Featuring Celia Bland, Harriet Brown, and Sarah Towers
Blodgett House, Bard College at Simon’s Rock, 2-4 p.m.
A reading featuring nonfiction writer Harriet Brown, author of Brave Girl Eating: A Family’s Struggle with Anorexia, and short fiction writer Sarah Towers, hosted by Bard College Writer-in-Residence Celia Bland, author of the poetry collection Soft Box. “When we talk about mortality,” Joan Didion recently wrote, “we are talking about our children.” These works—stark but optimistic, conferring excitement and promise—celebrate mothers and children and, by inference, mortality.
Celia Bland’s poetry and prose has recently appeared in Poetry International, The Boston Review, and Drunken Boat and is upcoming in The Narrative Review and The Evergreen Review. Her essay, “Secret Book Written in the Dirt,” will be included in an upcoming collection devoted to the poetry of Jean Valentine (University of Michigan). Her collaboration with visual artist Dianne Kornberg, “Madonna Comix,” will be published in 2012. She is writer-in-residence at Bard College and a graduate of Sarah Lawrence College.
Harriet Brown’s work appears in the New York Times Magazine, O, Health, Glamour, Prevention, and other publications. Her latest book, Brave Girl Eating: A Family’s Struggle with Anorexia, recounts her family’s efforts to help their oldest daughter recover from anorexia nervosa. She co-chairs Maudsley Parents, a website of resources for families struggling with eating disorders (www.maudsleyparents.org), and is a member of the Academy for Eating Disorders. Brown is an assistant professor of magazine journalism at the S.I. Newhouse School of Public Communications in Syracuse, New York, where she created Project BodyTalk, an audio project that collects commentaries about people’s relationship to food, eating, and their bodies (www.projectbodytalk.com).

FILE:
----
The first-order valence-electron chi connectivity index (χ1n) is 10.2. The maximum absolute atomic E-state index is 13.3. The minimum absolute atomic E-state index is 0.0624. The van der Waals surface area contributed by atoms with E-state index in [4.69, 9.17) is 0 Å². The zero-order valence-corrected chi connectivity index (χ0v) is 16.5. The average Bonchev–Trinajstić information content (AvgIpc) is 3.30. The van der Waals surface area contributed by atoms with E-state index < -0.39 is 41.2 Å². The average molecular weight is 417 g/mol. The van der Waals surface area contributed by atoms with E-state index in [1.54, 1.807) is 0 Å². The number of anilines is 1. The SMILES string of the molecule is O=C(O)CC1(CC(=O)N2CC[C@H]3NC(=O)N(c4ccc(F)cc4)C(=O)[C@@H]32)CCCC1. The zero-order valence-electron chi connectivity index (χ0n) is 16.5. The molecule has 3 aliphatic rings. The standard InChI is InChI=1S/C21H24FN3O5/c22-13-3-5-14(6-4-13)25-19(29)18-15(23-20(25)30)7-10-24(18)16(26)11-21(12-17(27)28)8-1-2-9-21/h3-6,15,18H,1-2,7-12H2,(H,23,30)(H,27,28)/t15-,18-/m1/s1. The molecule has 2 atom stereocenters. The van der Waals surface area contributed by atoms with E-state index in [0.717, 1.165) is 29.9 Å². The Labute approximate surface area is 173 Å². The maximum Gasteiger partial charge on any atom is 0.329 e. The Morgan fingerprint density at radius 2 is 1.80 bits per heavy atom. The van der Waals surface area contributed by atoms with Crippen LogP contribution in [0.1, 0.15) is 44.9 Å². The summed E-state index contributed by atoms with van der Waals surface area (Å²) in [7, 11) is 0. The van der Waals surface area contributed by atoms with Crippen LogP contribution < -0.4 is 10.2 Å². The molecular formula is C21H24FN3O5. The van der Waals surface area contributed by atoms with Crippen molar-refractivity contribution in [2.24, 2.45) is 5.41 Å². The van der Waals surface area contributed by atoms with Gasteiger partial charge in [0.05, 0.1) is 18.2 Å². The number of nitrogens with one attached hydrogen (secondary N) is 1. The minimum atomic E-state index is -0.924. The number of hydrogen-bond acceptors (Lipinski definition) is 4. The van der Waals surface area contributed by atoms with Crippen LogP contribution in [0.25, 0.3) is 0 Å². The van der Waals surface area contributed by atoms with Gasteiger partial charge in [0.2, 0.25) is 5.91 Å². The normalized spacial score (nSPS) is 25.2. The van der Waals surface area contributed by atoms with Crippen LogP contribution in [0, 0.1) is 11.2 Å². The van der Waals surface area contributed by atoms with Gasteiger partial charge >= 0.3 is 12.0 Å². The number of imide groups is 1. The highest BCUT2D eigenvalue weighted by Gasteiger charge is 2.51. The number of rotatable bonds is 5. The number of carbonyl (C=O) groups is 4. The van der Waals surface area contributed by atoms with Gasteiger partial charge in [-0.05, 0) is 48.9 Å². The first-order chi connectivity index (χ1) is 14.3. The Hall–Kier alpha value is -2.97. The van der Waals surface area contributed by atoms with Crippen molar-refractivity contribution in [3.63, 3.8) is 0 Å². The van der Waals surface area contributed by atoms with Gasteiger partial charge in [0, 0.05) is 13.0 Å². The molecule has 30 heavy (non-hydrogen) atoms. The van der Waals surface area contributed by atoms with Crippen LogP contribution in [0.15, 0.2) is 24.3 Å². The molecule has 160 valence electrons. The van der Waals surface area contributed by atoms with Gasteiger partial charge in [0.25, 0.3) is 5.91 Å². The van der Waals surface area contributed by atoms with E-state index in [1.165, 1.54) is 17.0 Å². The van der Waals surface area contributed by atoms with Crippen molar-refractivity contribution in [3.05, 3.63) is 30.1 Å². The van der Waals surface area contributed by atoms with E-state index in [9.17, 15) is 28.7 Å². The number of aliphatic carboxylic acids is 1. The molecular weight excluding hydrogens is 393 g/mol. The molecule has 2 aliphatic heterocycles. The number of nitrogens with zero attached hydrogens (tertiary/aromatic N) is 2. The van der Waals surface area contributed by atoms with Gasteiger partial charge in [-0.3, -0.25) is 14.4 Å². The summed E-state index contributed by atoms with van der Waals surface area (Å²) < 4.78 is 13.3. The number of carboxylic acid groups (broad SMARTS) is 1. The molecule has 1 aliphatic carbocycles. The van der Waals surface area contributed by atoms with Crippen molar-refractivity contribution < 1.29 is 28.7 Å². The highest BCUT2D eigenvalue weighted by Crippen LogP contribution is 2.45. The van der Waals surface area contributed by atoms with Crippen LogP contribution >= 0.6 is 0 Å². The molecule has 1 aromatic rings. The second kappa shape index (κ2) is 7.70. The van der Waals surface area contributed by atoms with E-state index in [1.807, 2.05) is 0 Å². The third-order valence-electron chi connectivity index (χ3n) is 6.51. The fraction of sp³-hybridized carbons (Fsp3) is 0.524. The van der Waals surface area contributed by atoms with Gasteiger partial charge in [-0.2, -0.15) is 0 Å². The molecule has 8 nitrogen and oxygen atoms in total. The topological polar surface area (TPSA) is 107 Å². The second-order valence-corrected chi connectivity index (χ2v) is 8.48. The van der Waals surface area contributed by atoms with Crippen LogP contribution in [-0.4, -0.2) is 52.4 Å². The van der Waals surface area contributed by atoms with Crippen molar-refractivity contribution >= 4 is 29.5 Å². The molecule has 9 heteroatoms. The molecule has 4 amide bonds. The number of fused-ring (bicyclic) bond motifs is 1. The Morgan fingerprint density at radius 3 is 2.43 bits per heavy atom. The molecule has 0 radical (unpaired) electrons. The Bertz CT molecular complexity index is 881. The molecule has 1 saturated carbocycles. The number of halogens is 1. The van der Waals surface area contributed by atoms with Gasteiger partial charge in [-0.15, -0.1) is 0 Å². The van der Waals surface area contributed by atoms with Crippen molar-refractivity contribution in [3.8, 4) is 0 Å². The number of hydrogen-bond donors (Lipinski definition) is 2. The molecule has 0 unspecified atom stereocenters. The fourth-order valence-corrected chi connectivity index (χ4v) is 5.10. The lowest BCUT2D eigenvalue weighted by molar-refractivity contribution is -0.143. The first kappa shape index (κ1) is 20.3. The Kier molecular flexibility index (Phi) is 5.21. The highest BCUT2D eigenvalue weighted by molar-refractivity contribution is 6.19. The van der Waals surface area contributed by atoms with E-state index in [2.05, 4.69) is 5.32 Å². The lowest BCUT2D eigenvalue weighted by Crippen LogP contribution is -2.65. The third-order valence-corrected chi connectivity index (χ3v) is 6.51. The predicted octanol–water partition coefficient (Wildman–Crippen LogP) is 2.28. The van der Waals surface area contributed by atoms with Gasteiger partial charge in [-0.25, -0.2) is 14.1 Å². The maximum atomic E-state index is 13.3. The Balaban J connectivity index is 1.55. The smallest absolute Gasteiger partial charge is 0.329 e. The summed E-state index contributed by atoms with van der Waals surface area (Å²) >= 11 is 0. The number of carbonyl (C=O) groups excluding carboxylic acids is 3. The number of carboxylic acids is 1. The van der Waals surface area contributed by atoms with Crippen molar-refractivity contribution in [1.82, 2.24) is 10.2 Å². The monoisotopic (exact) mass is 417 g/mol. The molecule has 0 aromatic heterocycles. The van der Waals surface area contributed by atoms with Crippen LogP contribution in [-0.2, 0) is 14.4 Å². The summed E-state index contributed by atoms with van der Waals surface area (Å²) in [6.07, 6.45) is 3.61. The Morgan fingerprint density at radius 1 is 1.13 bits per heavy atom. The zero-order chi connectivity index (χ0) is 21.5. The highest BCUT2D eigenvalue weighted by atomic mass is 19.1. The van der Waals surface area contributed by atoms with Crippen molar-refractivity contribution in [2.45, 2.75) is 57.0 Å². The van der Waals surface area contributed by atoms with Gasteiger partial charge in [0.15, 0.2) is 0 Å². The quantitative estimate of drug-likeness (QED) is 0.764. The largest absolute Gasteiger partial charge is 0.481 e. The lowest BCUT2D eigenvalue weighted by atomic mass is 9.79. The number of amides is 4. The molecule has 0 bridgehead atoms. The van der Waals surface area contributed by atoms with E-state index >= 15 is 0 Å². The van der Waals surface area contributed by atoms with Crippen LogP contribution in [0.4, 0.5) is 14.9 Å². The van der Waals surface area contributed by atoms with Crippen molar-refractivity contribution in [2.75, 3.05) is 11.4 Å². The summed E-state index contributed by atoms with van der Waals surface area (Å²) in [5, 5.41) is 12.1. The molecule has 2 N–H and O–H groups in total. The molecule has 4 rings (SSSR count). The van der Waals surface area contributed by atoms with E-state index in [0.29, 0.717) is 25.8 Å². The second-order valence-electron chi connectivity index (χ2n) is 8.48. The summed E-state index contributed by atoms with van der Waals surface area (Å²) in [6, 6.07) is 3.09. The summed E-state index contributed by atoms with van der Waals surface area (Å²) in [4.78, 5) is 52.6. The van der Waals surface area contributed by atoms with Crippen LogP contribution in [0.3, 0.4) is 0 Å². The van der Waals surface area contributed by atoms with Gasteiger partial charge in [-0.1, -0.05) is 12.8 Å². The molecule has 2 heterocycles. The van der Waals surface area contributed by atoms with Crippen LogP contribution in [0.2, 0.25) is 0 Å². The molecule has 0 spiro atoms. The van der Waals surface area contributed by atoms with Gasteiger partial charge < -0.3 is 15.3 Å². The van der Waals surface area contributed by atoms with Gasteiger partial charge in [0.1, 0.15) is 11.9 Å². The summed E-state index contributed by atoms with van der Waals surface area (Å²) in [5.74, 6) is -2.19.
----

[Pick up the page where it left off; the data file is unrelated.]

Sarah Towers’s short stories, reviews, and essays have appeared in various places, including Tin House, Mirabella, The New York Times Book Review, Vogue, Seventeen, and BookForum. She has taught fiction and literature at Boston University, Colgate, and, most recently, the Bard Prison Initiative. Her story, “The Outside World,” won the Chariton Review’s Short Fiction Prize in 2011.